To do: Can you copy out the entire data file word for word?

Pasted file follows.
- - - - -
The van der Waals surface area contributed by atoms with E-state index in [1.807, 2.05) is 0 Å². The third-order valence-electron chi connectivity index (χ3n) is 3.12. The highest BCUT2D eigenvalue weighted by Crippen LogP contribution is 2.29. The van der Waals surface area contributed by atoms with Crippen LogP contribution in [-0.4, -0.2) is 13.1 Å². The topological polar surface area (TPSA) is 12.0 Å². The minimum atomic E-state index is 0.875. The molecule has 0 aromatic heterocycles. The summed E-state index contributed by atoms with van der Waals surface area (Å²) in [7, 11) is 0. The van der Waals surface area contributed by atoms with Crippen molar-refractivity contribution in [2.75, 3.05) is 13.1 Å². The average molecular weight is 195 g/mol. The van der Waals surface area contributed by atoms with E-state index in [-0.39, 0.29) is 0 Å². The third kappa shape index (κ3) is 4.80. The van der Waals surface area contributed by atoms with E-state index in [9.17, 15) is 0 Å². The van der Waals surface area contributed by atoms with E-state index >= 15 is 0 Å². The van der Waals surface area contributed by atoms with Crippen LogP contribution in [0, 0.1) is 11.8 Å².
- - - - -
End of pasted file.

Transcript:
The van der Waals surface area contributed by atoms with E-state index in [1.807, 2.05) is 0 Å². The third-order valence-electron chi connectivity index (χ3n) is 3.12. The highest BCUT2D eigenvalue weighted by Crippen LogP contribution is 2.29. The van der Waals surface area contributed by atoms with Crippen LogP contribution in [-0.4, -0.2) is 13.1 Å². The topological polar surface area (TPSA) is 12.0 Å². The minimum atomic E-state index is 0.875. The molecule has 0 aromatic heterocycles. The summed E-state index contributed by atoms with van der Waals surface area (Å²) in [7, 11) is 0. The van der Waals surface area contributed by atoms with Crippen molar-refractivity contribution in [2.75, 3.05) is 13.1 Å². The average molecular weight is 195 g/mol. The van der Waals surface area contributed by atoms with E-state index in [-0.39, 0.29) is 0 Å². The third kappa shape index (κ3) is 4.80. The van der Waals surface area contributed by atoms with E-state index in [9.17, 15) is 0 Å². The van der Waals surface area contributed by atoms with E-state index >= 15 is 0 Å². The van der Waals surface area contributed by atoms with Crippen LogP contribution in [0, 0.1) is 11.8 Å².